Ford introduced the Thunderbird roadster as a direct competitor to Chevrolet Corvette. While the 1955-1957 Thunderbird resembles Chevrolet’s sports car in many ways, it offered higher level of comfort to its passengers. This overlap of sportiness and creature comforts meant that Ford has discovered a new niche, which they named the “personal car”.
There are two versions of the Thunderbird’s origin story and you are welcome to make your own judgement. Ford states that the idea was conceived in 1951 when their executives Lewis D. Crusoe and George Walker were visiting Paris and admiring European sports cars, and Crusoe suggested that Ford should make something like that. Walker, responsible for the development of new models, said that there was something very similar in the works. Actually, there was no sports model developed at that moment, but Walker shared the idea with the headquarters in Dearborn, US and by the time Walker and Crusoe returned, the car was already being developed.
Another version of this story is not as romantic, it suggests that the development of Thunderbird began in early 1953, immediately after the Corvette prototype was presented. Ford developed the car so rapidly, that in February of 1954 it was officially presented to the public in the Detroit Auto Salon. The secret to such swift development was using off-the-shelf components of models from Ford and its subsidiaries. The frame itself was a shortened version of the components used in other Fords of the era, it was adapted to match the exact length of the wheelbase of the Corvette, 2.59 m. Although Ford claimed the size of the car was determined by looking at European counterparts, namely Jaguar XK 140. When the car reached production in 1955, Thunderbird’s 4.8-liter V8 was sourced from Ford’s Mercury marque, putting out reasonable 198 hp. Thunderbird shared multiple exterior and interior components, including headlights and taillights with other Fords at the time.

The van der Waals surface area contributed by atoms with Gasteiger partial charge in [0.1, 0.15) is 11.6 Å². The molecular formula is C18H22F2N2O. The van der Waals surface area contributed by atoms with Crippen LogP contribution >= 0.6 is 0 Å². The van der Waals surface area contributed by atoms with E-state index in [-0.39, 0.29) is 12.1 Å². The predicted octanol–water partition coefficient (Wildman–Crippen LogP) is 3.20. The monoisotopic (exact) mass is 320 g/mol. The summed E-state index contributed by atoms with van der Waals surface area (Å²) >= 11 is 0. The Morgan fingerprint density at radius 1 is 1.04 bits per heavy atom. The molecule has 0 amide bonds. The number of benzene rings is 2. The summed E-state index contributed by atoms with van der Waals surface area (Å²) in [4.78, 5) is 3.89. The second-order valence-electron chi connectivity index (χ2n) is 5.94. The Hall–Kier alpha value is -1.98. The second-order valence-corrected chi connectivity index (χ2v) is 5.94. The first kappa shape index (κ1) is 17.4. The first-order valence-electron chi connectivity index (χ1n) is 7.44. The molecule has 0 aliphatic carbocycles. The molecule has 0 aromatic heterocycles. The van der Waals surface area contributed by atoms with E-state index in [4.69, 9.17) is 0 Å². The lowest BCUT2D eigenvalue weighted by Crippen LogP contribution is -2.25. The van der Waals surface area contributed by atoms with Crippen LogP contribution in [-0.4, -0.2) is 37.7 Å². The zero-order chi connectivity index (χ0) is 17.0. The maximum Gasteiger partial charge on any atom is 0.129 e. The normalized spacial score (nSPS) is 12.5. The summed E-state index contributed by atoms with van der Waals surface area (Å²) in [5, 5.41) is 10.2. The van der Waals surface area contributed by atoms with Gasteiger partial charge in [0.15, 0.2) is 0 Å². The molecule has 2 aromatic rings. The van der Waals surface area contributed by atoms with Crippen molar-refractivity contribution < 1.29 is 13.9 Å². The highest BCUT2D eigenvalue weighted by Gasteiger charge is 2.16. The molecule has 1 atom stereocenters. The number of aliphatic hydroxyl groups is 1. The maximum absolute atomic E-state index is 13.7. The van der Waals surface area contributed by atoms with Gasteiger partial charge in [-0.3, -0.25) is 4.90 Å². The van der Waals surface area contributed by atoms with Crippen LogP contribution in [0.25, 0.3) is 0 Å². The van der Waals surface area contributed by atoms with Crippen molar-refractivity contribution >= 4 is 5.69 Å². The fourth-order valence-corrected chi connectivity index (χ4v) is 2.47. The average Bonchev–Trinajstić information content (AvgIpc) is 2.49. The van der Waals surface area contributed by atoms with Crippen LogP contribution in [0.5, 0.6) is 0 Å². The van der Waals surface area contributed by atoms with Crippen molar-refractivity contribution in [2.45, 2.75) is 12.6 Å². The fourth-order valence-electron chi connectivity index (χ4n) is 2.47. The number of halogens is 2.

Even though Ford and Chevrolet are essentially Coca-Cola and Pepsi of automotive world, their sporty products differed quite significantly. Firstly, Corvette utilized a lightweight fiberglass body, which lacked the refinement that Ford’s fully-steel counterpart was offering. Roofless Corvette did not match the structural rigidity that Thunderbird had, thus there were far fewer squeaks when driving the latter. In addition to that, the first generation Corvette was offered with inline 6 engines, while the Thunderbird only came with V8. Thunderbird was also less focused on going fast through the twistiest or on a track, so it was not exactly a sports car. Instead, Ford discovered it would best suit a niche of its own, which they dubbed a “personal car” class.
1956 model year Thunderbird featured several changes, among which, a new higher performance engine was offered. Ford Y-block 5.1-liter V8 had 4 Holley carburetors and produced 225 hp. The standard engine was still on offer, with its power bumped up to 202 hp. Thunderbirds design was revised as well, most notably the car had a relocated ‘Continental Style’ spare wheel, which was mounted in the back of the trunk. Other minor tweaks included bumper-exiting exhausts and optional round rear side windows to aid the visibility. 1956 was also the year when Thunderbird was converted to modern 12-volt system.
For the last year of the T-bird, 1957, some more changes were in line. The front grille got bigger to aid cooling and the trunk has been elongated with more prominent jet-inspired tailfins. The spare wheel was moved back into the trunk, making the lines cleaner and trunk access easier. Normally, this being an American sports car, revised model was even more powerful, with improved engines across the range. A new top of the line supercharged version of the 5.1-liter V8 was added, capable of 300 bhp. All Thunderbirds of this iteration had soft padded dashboards, which were considered a safety feature back then, but are a laughable innovation today.
Ford’s first attempt at a “personal car” was replaced by a new four-seater in 1958. Just over 53 000 of first-gen Thunderbirds were produced over the three years. The nameplate was used for eleven generations of the car in total, although it was less sport oriented in later versions. The eleventh generation of T-bird came out in 2002 and was clearly a homage to the first cars, featuring retro styling and mechanics derived from Lincoln LS.
First generation Thunderbirds in good condition are sold for 30,000 € and upwards. Unsurprisingly, they are easier to find in US, but plenty are available in Europe as well. The upkeep of these roadsters should not cause too much of a headache, as the components are shared with other Fords, Lincolns and Mercuries of the era, making the parts easier to come by.